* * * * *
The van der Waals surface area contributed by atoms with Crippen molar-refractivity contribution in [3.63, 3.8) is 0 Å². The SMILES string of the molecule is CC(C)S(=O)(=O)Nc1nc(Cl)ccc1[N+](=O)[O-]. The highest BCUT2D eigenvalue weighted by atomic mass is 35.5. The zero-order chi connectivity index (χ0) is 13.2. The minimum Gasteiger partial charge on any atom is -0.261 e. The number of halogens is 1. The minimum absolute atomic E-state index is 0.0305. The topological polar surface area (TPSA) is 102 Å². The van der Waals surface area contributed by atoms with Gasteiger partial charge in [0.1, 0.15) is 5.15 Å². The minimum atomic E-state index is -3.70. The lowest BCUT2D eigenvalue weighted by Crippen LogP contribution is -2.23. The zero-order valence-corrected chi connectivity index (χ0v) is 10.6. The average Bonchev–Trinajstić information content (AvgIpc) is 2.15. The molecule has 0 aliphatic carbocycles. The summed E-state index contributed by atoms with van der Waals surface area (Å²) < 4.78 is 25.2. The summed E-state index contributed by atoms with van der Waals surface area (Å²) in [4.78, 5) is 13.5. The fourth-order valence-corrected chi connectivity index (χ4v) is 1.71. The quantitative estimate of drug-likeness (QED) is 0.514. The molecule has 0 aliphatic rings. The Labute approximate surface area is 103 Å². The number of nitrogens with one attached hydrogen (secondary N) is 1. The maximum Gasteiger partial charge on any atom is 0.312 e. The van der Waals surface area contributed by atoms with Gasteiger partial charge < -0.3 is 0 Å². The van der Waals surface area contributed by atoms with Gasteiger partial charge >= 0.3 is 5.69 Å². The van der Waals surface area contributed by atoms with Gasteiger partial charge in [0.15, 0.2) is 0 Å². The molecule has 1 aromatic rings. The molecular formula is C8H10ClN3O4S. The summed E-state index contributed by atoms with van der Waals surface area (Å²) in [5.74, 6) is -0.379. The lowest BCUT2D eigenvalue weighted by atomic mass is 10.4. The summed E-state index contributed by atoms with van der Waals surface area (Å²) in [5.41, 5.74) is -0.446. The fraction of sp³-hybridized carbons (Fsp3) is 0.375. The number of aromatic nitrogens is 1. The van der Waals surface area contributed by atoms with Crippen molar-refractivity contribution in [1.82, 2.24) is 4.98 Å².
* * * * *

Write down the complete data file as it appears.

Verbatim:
The van der Waals surface area contributed by atoms with Crippen molar-refractivity contribution in [3.63, 3.8) is 0 Å². The SMILES string of the molecule is CC(C)S(=O)(=O)Nc1nc(Cl)ccc1[N+](=O)[O-]. The highest BCUT2D eigenvalue weighted by atomic mass is 35.5. The zero-order chi connectivity index (χ0) is 13.2. The minimum Gasteiger partial charge on any atom is -0.261 e. The number of halogens is 1. The minimum absolute atomic E-state index is 0.0305. The topological polar surface area (TPSA) is 102 Å². The van der Waals surface area contributed by atoms with Gasteiger partial charge in [0.1, 0.15) is 5.15 Å². The minimum atomic E-state index is -3.70. The lowest BCUT2D eigenvalue weighted by Crippen LogP contribution is -2.23. The zero-order valence-corrected chi connectivity index (χ0v) is 10.6. The average Bonchev–Trinajstić information content (AvgIpc) is 2.15. The molecule has 0 aliphatic carbocycles. The summed E-state index contributed by atoms with van der Waals surface area (Å²) < 4.78 is 25.2. The summed E-state index contributed by atoms with van der Waals surface area (Å²) in [4.78, 5) is 13.5. The fourth-order valence-corrected chi connectivity index (χ4v) is 1.71. The quantitative estimate of drug-likeness (QED) is 0.514. The molecule has 0 aliphatic rings. The Labute approximate surface area is 103 Å². The number of nitrogens with one attached hydrogen (secondary N) is 1. The maximum Gasteiger partial charge on any atom is 0.312 e. The van der Waals surface area contributed by atoms with Gasteiger partial charge < -0.3 is 0 Å². The van der Waals surface area contributed by atoms with Gasteiger partial charge >= 0.3 is 5.69 Å². The van der Waals surface area contributed by atoms with Gasteiger partial charge in [0.15, 0.2) is 0 Å². The molecule has 1 aromatic rings. The molecular formula is C8H10ClN3O4S. The summed E-state index contributed by atoms with van der Waals surface area (Å²) in [5.74, 6) is -0.379. The lowest BCUT2D eigenvalue weighted by atomic mass is 10.4. The summed E-state index contributed by atoms with van der Waals surface area (Å²) in [5.41, 5.74) is -0.446. The fraction of sp³-hybridized carbons (Fsp3) is 0.375. The number of aromatic nitrogens is 1. The van der Waals surface area contributed by atoms with Crippen molar-refractivity contribution in [1.82, 2.24) is 4.98 Å².